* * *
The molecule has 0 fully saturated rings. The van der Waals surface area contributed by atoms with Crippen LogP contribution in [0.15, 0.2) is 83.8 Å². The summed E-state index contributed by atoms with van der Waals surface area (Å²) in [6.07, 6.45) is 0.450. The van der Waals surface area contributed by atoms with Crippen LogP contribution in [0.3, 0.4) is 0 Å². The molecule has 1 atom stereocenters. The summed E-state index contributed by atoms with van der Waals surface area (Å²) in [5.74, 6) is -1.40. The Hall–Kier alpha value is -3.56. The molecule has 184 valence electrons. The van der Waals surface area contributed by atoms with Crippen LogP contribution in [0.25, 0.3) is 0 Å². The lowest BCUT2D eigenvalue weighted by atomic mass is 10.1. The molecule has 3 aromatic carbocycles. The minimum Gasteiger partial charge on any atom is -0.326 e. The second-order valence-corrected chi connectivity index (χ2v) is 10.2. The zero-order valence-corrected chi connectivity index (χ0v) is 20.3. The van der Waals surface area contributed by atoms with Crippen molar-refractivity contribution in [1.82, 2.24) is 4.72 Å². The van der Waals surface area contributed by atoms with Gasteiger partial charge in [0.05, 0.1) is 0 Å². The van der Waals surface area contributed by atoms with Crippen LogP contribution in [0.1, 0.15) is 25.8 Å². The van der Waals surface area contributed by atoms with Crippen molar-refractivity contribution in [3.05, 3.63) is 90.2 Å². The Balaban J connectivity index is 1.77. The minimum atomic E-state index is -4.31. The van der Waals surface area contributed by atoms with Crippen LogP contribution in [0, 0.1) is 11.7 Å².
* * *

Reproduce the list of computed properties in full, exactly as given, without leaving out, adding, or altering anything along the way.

The molecule has 0 fully saturated rings. The van der Waals surface area contributed by atoms with Crippen LogP contribution in [0.15, 0.2) is 83.8 Å². The summed E-state index contributed by atoms with van der Waals surface area (Å²) in [6.07, 6.45) is 0.450. The van der Waals surface area contributed by atoms with Crippen LogP contribution in [0.3, 0.4) is 0 Å². The molecule has 1 atom stereocenters. The summed E-state index contributed by atoms with van der Waals surface area (Å²) in [5.74, 6) is -1.40. The Hall–Kier alpha value is -3.56. The molecule has 184 valence electrons. The van der Waals surface area contributed by atoms with Crippen LogP contribution in [0.25, 0.3) is 0 Å². The lowest BCUT2D eigenvalue weighted by atomic mass is 10.1. The molecule has 3 aromatic carbocycles. The minimum Gasteiger partial charge on any atom is -0.326 e. The second-order valence-corrected chi connectivity index (χ2v) is 10.2. The zero-order valence-corrected chi connectivity index (χ0v) is 20.3. The van der Waals surface area contributed by atoms with Crippen molar-refractivity contribution in [1.82, 2.24) is 4.72 Å². The van der Waals surface area contributed by atoms with Gasteiger partial charge in [0.05, 0.1) is 0 Å². The van der Waals surface area contributed by atoms with Crippen LogP contribution in [0.1, 0.15) is 25.8 Å². The van der Waals surface area contributed by atoms with Crippen molar-refractivity contribution in [3.05, 3.63) is 90.2 Å². The Balaban J connectivity index is 1.77. The minimum atomic E-state index is -4.31. The van der Waals surface area contributed by atoms with Crippen LogP contribution in [0, 0.1) is 11.7 Å².